How to become an F1 engineer

Written by marlon trotsky
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How to become an F1 engineer
After analysing the performance data, engineers pass their findings along to their colleagues who then make the necessary adjustments or modifications. (formula image by goce risteski from

A Formula 1 (F1) driver's racing team generally comprises a group of engineers, each with their own areas of expertise. Engineers should have a comprehensive understanding of a car's systems and a passion for racing, as they are often on tour for eight months out of the year. They oversee every aspect of fine-tuning the car for maximum performance; from collecting and analysing telemetry data and reporting these findings, to fine-tuning the car to fit the driver and his style.

Skill level:

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  1. 1

    Enrol at an engineering school and earn a bachelor's degree in an automotive-related field. Distinguish yourself by working hard, earning excellent grades and staying involved. Pursue a master's degree in a similar field, such as automotive engineering. Some engineers begin in different fields and are eventually drawn to F1 because of their love for racing.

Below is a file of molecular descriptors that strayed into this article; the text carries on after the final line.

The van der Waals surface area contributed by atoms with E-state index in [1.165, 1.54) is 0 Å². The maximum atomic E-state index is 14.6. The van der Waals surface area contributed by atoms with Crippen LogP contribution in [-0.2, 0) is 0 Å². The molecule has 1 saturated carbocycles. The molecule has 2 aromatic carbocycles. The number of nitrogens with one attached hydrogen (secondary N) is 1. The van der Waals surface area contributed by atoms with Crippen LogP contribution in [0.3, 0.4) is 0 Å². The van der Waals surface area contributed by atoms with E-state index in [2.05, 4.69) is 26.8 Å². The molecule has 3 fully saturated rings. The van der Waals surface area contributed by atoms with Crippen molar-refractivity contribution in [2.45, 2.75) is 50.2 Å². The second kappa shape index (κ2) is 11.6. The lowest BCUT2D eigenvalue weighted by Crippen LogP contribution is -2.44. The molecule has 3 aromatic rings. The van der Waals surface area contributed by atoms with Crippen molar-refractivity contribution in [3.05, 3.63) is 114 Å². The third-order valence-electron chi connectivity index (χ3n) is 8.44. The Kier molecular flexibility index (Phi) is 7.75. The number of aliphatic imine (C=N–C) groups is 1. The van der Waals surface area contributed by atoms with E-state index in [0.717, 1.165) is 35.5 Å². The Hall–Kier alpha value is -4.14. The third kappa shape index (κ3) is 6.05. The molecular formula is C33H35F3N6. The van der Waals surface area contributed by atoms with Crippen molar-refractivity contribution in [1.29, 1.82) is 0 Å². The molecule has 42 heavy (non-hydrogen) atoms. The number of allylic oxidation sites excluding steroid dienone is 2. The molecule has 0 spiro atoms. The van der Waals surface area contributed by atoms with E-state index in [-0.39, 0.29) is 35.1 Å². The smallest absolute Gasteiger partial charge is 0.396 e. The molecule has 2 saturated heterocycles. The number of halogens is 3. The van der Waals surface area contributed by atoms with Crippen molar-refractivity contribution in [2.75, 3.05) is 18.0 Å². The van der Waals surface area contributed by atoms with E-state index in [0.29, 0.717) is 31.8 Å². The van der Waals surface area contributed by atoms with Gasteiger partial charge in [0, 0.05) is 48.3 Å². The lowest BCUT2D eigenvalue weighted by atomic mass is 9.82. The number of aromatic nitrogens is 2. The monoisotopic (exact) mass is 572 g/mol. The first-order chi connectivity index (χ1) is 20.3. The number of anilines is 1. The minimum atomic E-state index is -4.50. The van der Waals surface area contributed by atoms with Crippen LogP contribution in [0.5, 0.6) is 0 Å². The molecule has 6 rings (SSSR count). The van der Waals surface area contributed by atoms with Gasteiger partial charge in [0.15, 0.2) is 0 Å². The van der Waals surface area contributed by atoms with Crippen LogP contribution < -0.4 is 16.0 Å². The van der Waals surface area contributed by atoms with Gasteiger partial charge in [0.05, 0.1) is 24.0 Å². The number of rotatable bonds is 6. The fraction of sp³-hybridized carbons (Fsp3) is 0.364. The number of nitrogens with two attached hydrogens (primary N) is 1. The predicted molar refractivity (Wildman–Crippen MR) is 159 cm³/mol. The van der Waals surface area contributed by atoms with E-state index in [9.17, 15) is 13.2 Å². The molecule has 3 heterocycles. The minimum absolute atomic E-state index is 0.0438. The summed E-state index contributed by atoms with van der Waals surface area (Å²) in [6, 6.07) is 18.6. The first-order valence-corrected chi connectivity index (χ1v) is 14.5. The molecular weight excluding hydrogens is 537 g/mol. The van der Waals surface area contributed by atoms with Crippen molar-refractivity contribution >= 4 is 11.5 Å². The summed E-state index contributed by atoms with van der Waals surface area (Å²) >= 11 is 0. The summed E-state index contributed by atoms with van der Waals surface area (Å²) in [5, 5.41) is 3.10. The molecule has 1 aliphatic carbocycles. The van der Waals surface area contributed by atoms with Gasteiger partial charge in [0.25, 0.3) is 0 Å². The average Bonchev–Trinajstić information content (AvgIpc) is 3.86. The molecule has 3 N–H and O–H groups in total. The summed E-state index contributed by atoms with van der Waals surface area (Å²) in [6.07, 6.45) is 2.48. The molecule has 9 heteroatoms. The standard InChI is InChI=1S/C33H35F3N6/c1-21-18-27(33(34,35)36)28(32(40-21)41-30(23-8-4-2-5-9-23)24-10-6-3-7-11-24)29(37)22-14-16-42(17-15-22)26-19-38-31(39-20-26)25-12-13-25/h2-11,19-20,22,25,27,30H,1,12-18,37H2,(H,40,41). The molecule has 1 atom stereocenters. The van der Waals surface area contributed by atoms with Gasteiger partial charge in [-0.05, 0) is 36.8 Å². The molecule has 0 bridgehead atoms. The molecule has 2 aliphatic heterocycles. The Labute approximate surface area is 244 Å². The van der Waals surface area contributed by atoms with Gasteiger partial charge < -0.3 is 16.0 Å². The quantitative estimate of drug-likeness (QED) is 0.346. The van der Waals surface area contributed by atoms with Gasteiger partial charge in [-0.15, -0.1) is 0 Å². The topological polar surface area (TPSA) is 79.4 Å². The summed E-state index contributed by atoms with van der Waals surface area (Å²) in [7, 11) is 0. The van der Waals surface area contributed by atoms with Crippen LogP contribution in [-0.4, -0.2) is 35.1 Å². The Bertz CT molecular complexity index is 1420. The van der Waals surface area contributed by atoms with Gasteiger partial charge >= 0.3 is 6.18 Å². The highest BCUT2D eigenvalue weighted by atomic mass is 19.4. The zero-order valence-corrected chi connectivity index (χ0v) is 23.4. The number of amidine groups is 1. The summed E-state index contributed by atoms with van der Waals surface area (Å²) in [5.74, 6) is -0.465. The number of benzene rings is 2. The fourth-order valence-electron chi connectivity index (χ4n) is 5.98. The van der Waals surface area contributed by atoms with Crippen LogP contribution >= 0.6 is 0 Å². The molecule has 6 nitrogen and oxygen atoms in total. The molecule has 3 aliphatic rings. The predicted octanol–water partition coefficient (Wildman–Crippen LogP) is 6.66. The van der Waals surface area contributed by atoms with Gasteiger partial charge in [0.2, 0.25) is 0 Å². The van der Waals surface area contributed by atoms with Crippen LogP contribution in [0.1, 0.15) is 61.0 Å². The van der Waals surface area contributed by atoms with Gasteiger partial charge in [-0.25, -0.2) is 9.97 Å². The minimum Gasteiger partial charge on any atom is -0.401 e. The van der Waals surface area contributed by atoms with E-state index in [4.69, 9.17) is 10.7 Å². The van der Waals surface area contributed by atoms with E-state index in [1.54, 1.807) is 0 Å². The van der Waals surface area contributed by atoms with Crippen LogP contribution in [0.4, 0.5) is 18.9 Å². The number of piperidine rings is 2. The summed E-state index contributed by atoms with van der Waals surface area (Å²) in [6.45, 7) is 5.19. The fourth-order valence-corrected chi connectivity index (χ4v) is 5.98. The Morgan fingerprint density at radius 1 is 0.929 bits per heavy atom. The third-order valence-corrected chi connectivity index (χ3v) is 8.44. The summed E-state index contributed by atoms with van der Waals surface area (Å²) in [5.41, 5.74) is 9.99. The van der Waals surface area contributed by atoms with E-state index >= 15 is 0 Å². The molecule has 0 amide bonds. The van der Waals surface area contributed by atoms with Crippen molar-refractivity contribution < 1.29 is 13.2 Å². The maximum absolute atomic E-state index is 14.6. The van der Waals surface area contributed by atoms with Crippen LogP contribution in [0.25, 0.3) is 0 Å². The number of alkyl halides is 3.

2. 2

    Stay involved while still in school. Join a local Society of Automotive Engineers (SAE) club, often found on college campuses. In doing so you may gain some insight into the world of auto racing engineering while meeting other professionals. Familiarise yourself with the various systems found in an F1 car (i.e., aerodynamics, composites and combustion). Become comfortable with mechanical and electronics setups and with diagnosing performance issues. Spend your time learning to design and build race cars and engines.

  3. 3

    Secure an internship with an F1 team. Other opportunities to gain experience exist with colleges and universities offering special projects. Develop your interpersonal skills while there, as racing teams must have good chemistry and open lines of communication to succeed.

  4. 4

    Follow through on your internship by applying for a position on a F1 team. You should reach out to the team itself, rather than a company. This may entail moving to Europe, as the majority of teams are based there. Distinguish yourself by demonstrating technical knowledge and an understanding of F1 cars, as well as a strong desire to work within the industry. Consider starting out at lower levels of racing, even working on Kart cars.

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